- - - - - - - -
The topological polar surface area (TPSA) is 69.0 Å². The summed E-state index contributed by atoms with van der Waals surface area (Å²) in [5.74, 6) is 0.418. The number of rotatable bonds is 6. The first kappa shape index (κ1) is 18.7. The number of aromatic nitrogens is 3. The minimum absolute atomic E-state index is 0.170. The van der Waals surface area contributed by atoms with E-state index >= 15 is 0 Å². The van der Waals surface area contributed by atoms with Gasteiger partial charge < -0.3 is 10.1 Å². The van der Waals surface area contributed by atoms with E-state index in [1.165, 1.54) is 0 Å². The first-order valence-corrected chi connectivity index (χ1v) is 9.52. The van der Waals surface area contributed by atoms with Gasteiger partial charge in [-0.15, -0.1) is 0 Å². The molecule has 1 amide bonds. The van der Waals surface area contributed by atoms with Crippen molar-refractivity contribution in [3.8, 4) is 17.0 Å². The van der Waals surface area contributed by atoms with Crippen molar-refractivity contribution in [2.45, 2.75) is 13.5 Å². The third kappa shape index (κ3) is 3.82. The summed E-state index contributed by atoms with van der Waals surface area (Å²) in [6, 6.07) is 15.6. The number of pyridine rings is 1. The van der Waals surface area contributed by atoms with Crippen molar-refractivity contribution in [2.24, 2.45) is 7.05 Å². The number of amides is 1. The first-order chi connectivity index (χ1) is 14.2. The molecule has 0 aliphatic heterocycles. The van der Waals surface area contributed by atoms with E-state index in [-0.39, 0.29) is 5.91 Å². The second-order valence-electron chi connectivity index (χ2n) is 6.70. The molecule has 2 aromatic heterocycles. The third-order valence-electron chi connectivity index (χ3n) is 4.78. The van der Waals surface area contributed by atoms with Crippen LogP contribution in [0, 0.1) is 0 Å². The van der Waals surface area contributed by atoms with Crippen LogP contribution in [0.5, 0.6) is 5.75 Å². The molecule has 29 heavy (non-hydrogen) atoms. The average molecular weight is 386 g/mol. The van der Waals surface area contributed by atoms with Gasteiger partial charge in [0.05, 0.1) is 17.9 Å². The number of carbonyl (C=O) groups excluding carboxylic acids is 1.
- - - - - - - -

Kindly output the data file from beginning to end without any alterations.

The topological polar surface area (TPSA) is 69.0 Å². The summed E-state index contributed by atoms with van der Waals surface area (Å²) in [5.74, 6) is 0.418. The number of rotatable bonds is 6. The first kappa shape index (κ1) is 18.7. The number of aromatic nitrogens is 3. The minimum absolute atomic E-state index is 0.170. The van der Waals surface area contributed by atoms with E-state index >= 15 is 0 Å². The van der Waals surface area contributed by atoms with Gasteiger partial charge < -0.3 is 10.1 Å². The van der Waals surface area contributed by atoms with E-state index in [1.165, 1.54) is 0 Å². The first-order valence-corrected chi connectivity index (χ1v) is 9.52. The van der Waals surface area contributed by atoms with Gasteiger partial charge in [-0.15, -0.1) is 0 Å². The molecule has 1 amide bonds. The van der Waals surface area contributed by atoms with Crippen molar-refractivity contribution in [3.8, 4) is 17.0 Å². The van der Waals surface area contributed by atoms with Crippen molar-refractivity contribution in [2.45, 2.75) is 13.5 Å². The third kappa shape index (κ3) is 3.82. The summed E-state index contributed by atoms with van der Waals surface area (Å²) in [6, 6.07) is 15.6. The number of pyridine rings is 1. The van der Waals surface area contributed by atoms with Crippen molar-refractivity contribution in [2.24, 2.45) is 7.05 Å². The number of amides is 1. The first-order chi connectivity index (χ1) is 14.2. The molecule has 0 aliphatic heterocycles. The van der Waals surface area contributed by atoms with E-state index in [-0.39, 0.29) is 5.91 Å². The second-order valence-electron chi connectivity index (χ2n) is 6.70. The molecule has 2 aromatic heterocycles. The third-order valence-electron chi connectivity index (χ3n) is 4.78. The van der Waals surface area contributed by atoms with Crippen LogP contribution in [0, 0.1) is 0 Å². The van der Waals surface area contributed by atoms with Crippen LogP contribution in [0.5, 0.6) is 5.75 Å². The molecule has 29 heavy (non-hydrogen) atoms. The average molecular weight is 386 g/mol. The van der Waals surface area contributed by atoms with Gasteiger partial charge in [0.05, 0.1) is 17.9 Å². The number of carbonyl (C=O) groups excluding carboxylic acids is 1.